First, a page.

As an environmental organisation, you would expect us to be against car parking for environmental reasons but the problem stems much deeper than that. It not only increases the number of cars pumping out asthma inducing and climate changing pollution in the city centre, but also has a significant impact on the local economy. If it hadn’t already been covered by the Birmingham Mobility Action Plan, then I could write about the amount of congestion on the roads and the number of hours wasted by people sitting behind a wheel, when they could be sitting behind their desk. I could also lament the £2bn that congestion costs the West Midlands economy.

Instead, I want to talk about urban density, creativity and synergy. From Mesopotamia to Silicon Valley, we can see that having lots of people in one place makes it vibrant and innovative. Indeed, this is the basis of the planning regulations in Portland, Oregon. In the 70’s, they decided to put a halt to urban sprawl, reduce surface level parking and introduce more cycling and walking facilities.

Portland politician Rex Burkholder said that these policies saved it from the same post-industrial fate as Detroit, which now has acres of empty properties and a chronic unemployment problem. Portland hasn’t just survived; it has now become one of the five best places to live in the world.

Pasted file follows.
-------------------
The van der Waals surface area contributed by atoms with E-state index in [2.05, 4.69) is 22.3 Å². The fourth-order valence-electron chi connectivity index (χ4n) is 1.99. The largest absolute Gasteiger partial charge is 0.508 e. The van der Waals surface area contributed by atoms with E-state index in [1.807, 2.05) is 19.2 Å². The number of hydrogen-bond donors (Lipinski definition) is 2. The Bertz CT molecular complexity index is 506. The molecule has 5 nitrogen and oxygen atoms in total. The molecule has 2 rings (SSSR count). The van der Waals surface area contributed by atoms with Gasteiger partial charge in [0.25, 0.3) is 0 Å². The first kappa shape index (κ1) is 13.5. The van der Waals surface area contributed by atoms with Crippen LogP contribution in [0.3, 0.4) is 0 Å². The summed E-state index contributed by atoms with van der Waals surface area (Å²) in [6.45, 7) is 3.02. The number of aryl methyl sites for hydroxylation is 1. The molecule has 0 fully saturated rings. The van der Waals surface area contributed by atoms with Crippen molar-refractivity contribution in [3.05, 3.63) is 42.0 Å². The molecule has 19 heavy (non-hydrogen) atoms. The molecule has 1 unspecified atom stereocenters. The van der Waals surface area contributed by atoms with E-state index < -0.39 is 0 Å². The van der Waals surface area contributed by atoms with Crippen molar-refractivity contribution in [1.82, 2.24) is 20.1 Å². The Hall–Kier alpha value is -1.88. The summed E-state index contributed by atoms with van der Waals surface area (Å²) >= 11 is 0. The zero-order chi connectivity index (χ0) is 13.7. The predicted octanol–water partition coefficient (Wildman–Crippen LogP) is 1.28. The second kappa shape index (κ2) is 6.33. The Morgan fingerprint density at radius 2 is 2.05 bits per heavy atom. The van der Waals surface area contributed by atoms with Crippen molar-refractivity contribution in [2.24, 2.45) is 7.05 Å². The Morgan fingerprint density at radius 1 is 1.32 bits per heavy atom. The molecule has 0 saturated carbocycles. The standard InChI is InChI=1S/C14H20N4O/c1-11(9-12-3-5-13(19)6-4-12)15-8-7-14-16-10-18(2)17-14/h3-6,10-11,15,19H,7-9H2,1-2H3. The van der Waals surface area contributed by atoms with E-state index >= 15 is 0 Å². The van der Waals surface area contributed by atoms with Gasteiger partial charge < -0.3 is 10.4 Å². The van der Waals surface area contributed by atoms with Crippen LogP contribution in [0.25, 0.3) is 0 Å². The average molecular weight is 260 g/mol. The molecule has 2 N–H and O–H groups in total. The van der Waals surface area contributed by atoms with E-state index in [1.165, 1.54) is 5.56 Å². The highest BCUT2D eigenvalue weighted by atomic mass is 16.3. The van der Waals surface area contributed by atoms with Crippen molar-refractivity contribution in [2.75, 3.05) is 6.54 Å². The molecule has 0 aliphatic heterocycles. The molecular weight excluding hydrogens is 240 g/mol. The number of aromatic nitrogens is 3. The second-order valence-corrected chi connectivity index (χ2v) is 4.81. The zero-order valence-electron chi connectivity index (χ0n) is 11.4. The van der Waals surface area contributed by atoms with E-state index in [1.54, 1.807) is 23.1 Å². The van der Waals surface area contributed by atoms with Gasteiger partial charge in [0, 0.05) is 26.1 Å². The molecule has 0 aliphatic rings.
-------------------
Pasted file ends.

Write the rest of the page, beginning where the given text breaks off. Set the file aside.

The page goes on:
This is relevant to Birmingham Friends of the Earth’s building, The Warehouse, because it is based in Digbeth, a.k.a the car park of Birmingham. If we want Digbeth to remain a cheap place for businesses to start and grow whilst increasing its vibrancy, then we need to fill in the spaces.

A lot of the car parks exist because property developers bulldozed their buildings to avoid paying business rates and car parking makes more money than building. There is the potential for them to remain land banked car parks until property prices are high enough for them to build and recoup their pre-crash investments. Many of them are eyesores: rubble, litter and vermin strewn, giving a bad impression to all who visit Birmingham.

It doesn’t have to be like that, though. Nottingham City Council has introduced a car parking levy for car parks bigger than 11 spaces and uses the money to fund public transport and cycling infrastructure improvements. Those that need to drive as part of their job can afford to pay for the levy because of the amount of time they save through reduced congestion. Those who use their cars just to commute have access to improved public transport and cycling as a way of reducing costs.

Rather than leave the remaining land empty, a land value tax could be used to deter land banking, whilst breaking it up and selling it to smaller developers would encourage building.